The FAA is currently under tremendous political pressure to raise minimum helicopter altitudes throughout Southern California-- a move that will increase the risk of mid-air collisions near Class D airports. The Association fears that the FAA will accede to this pressure regardless of the danger it poses to the flying community.
One Torrance homeowner decided that helicopters should fly higher over his house. Citing a graph from a Helicopter Association International (HAI) pamphlet, he stated that HAI recommended that helicopters fly at least 2,000 feet above ground level to keep noise below 60 db at ground level for "Low Ambient Noise Areas"--about the same level as is produced by a home TV or dishwasher.
Ms Ricarda Barnnet, co-chair of the Acoustic & Environmental Committee of Helicopter Association International--the organization that produced the pamphlet--said that the "Low Ambient Noise Areas" identified in the pamphlet referred to areas like National Parks, National Wildlife Areas, Waterfowl Refuges, etc. She stated specifically that it did not refer to a city environment like Torrance or Torrance Airport. Furthermore, she said that the altitude recommendations apply only to open country cruise flight and could NOT be construed to be a recommendation that applied to an airport area environment where such altitudes would conflict with fixed wing traffic.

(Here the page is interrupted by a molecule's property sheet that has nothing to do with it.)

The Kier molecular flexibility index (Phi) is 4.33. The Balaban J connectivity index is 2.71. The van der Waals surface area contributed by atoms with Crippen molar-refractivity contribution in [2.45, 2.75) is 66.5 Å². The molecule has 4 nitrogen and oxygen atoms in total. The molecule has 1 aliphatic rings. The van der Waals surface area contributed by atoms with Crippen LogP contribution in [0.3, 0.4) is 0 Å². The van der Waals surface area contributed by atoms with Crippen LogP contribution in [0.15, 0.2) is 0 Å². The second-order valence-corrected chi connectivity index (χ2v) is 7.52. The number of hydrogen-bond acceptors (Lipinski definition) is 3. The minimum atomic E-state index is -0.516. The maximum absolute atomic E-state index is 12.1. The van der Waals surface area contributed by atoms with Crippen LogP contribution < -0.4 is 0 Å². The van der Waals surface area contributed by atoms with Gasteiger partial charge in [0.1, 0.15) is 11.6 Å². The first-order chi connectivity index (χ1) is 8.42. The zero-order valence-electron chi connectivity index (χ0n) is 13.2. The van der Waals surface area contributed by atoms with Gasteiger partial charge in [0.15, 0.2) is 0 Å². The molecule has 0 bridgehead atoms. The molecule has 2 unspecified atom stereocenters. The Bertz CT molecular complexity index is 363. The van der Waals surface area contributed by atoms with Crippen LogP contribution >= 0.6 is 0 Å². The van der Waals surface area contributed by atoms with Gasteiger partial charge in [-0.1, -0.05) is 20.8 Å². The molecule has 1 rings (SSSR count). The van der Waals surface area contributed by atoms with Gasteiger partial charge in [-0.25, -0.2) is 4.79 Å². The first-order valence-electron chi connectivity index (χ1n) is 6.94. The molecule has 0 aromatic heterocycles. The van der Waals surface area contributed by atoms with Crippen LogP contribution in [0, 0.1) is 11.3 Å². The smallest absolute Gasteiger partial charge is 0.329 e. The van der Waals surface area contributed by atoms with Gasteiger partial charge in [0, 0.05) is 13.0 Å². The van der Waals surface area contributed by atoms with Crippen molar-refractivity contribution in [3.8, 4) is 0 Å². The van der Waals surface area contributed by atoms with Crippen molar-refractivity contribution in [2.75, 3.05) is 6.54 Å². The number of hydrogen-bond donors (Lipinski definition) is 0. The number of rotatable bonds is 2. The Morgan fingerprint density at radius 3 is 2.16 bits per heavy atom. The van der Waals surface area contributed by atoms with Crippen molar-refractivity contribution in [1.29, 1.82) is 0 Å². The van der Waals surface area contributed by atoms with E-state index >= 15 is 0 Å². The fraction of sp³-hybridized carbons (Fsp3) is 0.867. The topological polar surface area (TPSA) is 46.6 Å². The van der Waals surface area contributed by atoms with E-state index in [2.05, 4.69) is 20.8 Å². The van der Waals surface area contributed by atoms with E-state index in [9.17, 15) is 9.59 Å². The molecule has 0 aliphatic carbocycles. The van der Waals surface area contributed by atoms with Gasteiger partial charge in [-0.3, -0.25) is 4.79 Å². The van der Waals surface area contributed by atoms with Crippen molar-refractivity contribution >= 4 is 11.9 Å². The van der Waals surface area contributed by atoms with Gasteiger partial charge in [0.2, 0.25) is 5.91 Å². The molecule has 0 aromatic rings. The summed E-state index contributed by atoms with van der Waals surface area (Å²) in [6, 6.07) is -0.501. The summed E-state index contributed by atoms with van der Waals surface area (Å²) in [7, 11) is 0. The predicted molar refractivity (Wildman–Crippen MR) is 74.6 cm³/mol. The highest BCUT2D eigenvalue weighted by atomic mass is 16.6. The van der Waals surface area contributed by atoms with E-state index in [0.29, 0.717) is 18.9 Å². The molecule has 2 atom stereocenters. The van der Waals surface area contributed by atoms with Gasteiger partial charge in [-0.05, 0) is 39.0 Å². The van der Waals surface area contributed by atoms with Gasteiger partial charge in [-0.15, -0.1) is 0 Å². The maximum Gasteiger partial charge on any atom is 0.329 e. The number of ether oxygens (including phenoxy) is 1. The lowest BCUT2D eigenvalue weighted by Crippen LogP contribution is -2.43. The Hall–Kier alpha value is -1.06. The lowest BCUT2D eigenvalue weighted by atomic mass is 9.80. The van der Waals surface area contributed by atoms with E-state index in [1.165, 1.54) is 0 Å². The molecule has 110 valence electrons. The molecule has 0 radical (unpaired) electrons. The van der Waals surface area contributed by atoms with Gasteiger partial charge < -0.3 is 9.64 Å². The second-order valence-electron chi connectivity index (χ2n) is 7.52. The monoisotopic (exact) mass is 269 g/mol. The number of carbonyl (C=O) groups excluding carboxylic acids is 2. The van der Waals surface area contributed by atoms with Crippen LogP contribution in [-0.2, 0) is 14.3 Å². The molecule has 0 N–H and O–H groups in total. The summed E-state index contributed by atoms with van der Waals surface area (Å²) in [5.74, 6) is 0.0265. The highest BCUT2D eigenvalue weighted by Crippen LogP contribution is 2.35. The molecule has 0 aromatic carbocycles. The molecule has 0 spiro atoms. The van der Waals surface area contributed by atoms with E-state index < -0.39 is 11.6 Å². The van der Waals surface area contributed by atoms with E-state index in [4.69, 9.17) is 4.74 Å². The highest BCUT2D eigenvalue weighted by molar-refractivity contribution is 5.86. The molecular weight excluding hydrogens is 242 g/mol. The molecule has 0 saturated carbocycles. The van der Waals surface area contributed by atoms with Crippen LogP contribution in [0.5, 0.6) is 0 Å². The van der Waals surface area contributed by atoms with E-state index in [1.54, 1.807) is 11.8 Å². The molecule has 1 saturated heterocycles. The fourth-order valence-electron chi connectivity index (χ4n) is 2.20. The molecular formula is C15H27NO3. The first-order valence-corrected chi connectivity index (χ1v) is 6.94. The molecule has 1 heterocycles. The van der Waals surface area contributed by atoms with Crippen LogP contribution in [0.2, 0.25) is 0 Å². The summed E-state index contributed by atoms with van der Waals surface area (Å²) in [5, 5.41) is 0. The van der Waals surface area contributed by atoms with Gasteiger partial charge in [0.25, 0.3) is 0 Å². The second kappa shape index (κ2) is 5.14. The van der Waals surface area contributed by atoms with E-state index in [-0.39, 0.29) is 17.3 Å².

On their web site, the group of homeowners behind this plan cite
excessive noise from the overflights as the reason these changes are needed. As proof, they published noise
data from helicopter overflights along the West PCH route on July 11, 2008--the black diamonds on the graph, below.
When this data is compared with real-world sound levels, however, the noise generated by the helicopters (average 67.8 db) is far below levels the City of Torrance considers excessive (82db), significantly below the levels of street noise (80 db), and even lower than sound levels produced by a home vacuum cleaner (70 db).
The City of Torrance has no data to show that helicopters on the current routes exceed the Torrance noise ordinances, and City records show few complaints have been recorded.
The flying community questions the need to raise helicopter altitudes--especially changes that pose a risk to those in the air and to those on the ground, as well.
The fact that the City of Torrance has refused to allow TAA, AOPA, CPA or PHPA to participate in this process further heightens fears that the safety concerns of the flying community at Torrance will be ignored to produce a politically-driven outcome.